10.3.1. The physical properties of oxygen
Oxygen comprises 200,000 ppm (parts per million) of air, but in aqueous solution its concentration is only about 15 ppm in saturated cool water. Energy at the cellular level can be provided by anaerobic respiration but it is inefficient, providing 19 times less energy per unit of substrate respired than aerobic respiration. Although insects such as bloodworms (certain chironomid midge larvae) survive extended periods of almost anoxic conditions, most aquatic insects must obtain oxygen from their surroundings in order to function effectively.
The proportions of gases dissolved in water vary according to their solubilities: the amount is inversely proportional to temperature and salinity, and proportional to pressure, decreasing with elevation. In lentic (standing) waters, diffusion through water is very slow; it would take years for oxygen to diffuse several meters from the surface in still water. This slow rate, combined with the oxygen demand from microbial breakdown of submerged organic matter, can totally deplete the oxygen on the bottom (benthic anoxia). However, the oxygenation of surface waters by diffusion is enhanced by turbulence, which increases the surface area, forces aeration, and mixes the water. If this turbulent mixing is prevented, such as in a deep lake with a small surface area or one with extensive sheltering vegetation or under extended ice cover, anoxia can be prolonged or permanent. Living under these circumstances, benthic insects must tolerate wide annual and seasonal fluctuations in oxygen availability.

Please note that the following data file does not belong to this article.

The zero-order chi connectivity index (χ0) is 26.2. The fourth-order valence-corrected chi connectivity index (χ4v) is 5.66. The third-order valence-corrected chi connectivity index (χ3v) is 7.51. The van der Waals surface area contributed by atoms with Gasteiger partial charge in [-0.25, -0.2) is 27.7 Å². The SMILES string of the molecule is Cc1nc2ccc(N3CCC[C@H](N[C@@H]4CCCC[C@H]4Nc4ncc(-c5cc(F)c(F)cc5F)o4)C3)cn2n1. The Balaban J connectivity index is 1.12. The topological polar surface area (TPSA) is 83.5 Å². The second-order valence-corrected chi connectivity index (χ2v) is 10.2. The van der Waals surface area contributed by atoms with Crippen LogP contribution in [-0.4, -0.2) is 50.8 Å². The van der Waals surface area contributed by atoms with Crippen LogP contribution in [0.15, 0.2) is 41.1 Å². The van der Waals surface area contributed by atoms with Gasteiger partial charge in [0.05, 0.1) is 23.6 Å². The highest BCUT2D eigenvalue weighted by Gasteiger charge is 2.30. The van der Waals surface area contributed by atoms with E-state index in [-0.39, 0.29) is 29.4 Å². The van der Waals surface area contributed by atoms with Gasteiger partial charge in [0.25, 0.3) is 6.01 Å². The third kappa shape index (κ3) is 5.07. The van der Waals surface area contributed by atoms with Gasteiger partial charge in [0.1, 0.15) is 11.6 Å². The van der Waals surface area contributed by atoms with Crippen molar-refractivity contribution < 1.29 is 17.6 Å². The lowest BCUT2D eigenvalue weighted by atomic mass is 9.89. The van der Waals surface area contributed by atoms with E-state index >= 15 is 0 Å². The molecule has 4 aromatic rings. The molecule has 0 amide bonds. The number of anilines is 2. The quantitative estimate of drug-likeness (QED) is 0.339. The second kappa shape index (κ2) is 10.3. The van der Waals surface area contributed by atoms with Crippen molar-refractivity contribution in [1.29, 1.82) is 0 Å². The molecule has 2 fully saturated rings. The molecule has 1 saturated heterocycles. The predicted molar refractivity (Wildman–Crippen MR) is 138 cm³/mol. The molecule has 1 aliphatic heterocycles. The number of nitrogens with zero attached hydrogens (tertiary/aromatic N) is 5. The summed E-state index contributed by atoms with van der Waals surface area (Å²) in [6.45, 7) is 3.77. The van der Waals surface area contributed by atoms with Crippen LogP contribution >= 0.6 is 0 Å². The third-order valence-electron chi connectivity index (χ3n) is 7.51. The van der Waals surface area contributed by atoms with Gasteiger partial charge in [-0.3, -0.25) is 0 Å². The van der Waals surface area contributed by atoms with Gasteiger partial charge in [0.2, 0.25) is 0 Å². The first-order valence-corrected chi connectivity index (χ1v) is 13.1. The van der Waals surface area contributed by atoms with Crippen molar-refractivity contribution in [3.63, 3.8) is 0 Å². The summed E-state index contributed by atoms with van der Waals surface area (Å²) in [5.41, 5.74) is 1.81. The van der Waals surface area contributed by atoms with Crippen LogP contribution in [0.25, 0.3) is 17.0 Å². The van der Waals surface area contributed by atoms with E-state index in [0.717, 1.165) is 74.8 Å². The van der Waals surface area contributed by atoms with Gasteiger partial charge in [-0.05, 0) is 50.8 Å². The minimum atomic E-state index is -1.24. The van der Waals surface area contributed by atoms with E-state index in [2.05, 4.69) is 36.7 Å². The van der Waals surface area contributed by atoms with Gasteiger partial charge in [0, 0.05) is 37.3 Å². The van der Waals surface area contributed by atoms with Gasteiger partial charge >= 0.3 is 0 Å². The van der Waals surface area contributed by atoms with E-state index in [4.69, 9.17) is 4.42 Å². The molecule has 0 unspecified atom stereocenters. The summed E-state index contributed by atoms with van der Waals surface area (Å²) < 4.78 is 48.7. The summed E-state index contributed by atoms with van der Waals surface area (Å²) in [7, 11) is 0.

Oxygen levels in lotic (flowing) conditions can reach 15 ppm, especially in cold water. Equilibrium concentrations may be exceeded if photosynthesis generates locally abundant oxygen, such as in macrophyte- and algal-rich pools in sunlight. However, when this vegetation respires at night oxygen is consumed, leading to a decline in dissolved oxygen. Aquatic insects must cope with a diurnal range of oxygen tensions.